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LINGUIST List 24.171

Thu Jan 10 2013

Diss: Phonology: Bennett: 'Dissimilation, Consonant Harmony, and Surface Correspondence'

Editor for this issue: Lili Xia <lxialinguistlist.org>

Date: 10-Jan-2013
From: William Bennett <bennettwrutgers.edu>
Subject: Dissimilation, Consonant Harmony, and Surface Correspondence
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Institution: Rutgers–New Brunswick
Program: Linguistics
Dissertation Status: Completed
Degree Date: 2013

Author: William G. Bennett

Dissertation Title: Dissimilation, Consonant Harmony, and Surface Correspondence

Dissertation URL: http://ling.auf.net/lingbuzz/001710

Linguistic Field(s): Phonology

Dissertation Director:

Dissertation Abstract:

In this dissertation, I argue for a theory of long-distance consonant dissimilation
based on Surface Correspondence, correspondence that holds over the different
consonants contained in the same output form. Surface Correspondence is
posited in previous work on Agreement By Correspondence, which explains
long-distance consonant assimilation as agreement driven by similarity (Rose &
Walker 2004, Hansson 2001/2010). I demonstrate that dissimilation is a natural
outcome of this theory of correspondence, and develop a novel and more
formally explicit characterization of the Surface Correspondence relation and the
constraints sensitive to it. The consequences of this theory are explored in
analyses of dissimilation and agreement patterns in Kinyarwanda, Sundanese,
Cuzco Quechua, Obolo, Chol, Ponapean, Zulu, Yidiny, Latin, and Georgian.

The Surface Correspondence Theory of Dissimilation (SCTD) posits only
constraints that demand surface correspondence, and constraints that limit it.
Dissimilation falls out from the interaction of these constraints. Correspondence
is only required between consonants that are similar in a specified respect; if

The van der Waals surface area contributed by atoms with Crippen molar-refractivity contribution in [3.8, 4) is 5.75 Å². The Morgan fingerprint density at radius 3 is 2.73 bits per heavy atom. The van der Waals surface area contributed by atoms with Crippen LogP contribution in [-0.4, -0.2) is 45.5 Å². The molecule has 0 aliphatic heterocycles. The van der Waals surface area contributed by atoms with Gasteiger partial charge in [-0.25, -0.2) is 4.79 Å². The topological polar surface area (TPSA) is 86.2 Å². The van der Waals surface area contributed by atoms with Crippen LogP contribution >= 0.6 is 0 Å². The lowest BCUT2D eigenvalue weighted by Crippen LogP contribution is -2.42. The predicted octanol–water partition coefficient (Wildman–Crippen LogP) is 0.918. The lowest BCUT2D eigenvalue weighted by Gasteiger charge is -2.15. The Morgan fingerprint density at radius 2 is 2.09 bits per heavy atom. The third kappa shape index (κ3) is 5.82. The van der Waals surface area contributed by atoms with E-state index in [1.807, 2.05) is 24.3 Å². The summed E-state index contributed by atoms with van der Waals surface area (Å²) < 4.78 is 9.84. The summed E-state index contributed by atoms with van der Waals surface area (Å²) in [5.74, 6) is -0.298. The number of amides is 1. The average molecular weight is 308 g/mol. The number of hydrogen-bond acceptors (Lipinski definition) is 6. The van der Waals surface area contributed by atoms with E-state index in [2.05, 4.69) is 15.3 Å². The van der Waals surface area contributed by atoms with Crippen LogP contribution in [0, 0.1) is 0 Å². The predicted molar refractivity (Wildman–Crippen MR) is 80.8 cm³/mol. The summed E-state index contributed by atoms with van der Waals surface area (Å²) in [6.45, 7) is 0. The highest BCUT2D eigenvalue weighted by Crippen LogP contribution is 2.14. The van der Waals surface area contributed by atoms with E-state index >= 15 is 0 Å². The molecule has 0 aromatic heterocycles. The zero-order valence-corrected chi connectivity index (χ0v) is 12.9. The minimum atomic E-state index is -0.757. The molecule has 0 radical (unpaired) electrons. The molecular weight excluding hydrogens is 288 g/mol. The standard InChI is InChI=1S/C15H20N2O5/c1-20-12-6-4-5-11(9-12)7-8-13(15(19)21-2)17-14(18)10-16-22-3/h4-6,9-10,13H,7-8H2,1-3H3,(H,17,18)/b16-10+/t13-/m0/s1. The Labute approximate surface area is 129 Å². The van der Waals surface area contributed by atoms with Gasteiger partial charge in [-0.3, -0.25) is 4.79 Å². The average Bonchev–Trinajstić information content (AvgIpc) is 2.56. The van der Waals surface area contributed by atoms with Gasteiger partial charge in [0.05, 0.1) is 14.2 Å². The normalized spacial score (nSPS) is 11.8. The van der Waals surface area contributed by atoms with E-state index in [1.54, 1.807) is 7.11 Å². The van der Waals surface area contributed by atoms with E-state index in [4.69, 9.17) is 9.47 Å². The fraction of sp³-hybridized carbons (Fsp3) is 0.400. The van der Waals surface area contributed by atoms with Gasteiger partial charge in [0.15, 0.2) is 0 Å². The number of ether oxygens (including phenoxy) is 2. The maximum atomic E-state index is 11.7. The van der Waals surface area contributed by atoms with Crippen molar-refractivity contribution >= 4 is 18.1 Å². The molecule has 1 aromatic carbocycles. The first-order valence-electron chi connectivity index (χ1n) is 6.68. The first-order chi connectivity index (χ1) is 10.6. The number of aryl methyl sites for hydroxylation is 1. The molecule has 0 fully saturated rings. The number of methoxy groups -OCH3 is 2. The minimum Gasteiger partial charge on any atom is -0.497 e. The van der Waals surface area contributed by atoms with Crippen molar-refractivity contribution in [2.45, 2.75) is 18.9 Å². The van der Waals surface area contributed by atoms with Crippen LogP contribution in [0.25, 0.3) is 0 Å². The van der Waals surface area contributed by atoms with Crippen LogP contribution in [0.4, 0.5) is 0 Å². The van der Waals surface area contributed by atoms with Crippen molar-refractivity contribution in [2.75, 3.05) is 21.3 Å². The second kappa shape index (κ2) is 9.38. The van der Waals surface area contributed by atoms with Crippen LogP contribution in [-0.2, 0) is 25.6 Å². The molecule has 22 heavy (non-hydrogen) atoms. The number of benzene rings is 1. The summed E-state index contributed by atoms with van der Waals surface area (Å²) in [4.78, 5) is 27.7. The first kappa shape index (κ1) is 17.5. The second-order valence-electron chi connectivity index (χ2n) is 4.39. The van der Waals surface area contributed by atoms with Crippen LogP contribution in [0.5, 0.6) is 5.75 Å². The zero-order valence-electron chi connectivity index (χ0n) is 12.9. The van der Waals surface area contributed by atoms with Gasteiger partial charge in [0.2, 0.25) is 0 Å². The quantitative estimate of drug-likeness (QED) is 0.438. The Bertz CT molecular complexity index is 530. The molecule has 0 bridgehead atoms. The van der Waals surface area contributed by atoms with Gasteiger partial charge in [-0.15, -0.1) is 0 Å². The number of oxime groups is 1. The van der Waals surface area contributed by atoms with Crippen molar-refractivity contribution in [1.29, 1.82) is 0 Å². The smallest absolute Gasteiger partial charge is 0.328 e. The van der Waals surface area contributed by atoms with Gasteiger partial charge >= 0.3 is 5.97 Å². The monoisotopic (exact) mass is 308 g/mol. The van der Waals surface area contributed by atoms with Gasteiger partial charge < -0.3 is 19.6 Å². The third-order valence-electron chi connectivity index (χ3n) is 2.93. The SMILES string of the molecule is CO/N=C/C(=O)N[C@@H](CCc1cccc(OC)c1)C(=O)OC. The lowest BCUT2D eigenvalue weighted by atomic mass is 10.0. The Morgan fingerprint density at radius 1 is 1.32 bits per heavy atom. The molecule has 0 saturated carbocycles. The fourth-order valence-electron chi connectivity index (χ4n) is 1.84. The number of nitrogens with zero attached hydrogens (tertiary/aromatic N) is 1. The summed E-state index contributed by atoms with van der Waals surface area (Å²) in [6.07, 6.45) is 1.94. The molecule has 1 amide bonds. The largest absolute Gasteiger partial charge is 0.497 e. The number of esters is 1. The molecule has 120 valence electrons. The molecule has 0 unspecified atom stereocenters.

they are not similar in the output, they need not correspond. Constraints that
disfavor Surface Correspondence therefore favor dissimilation, because
dissimilating is a way to avoid penalized surface correspondence structures.
This interaction derives long-distance consonant dissimilation without any
special mechanism like the OCP or anti-similarity constraints; it also explains
certain dissimilation patterns that aren’t accounted for by previous OCP-based
theories.

The SCTD unites long-distance consonant dissimilation and consonant harmony
under the same theory, but does not predict that they are formally identical.
Agreement is based on correspondence; dissimilation, on the other hand, is
based on non-correspondence – consonants dissimilate instead of
corresponding. Surface Correspondence constraints therefore affect
dissimilation in different ways than harmony: limiting correspondence limits
agreement, but favors dissimilation. The resulting prediction is that harmony and
dissimilation are related in a consistently mismatched way, and not in the
matching way predicted by previous theories that link them together
(MacEachern 1999, Nevins 2004, Mackenzie 2009, Gallagher 2010, a.o.). This
outcome of the SCTD is empirically supported: a survey of over 130 languages
shows that the typology of long-distance consonant dissimilation indeed does not
match the typology of consonant harmony.



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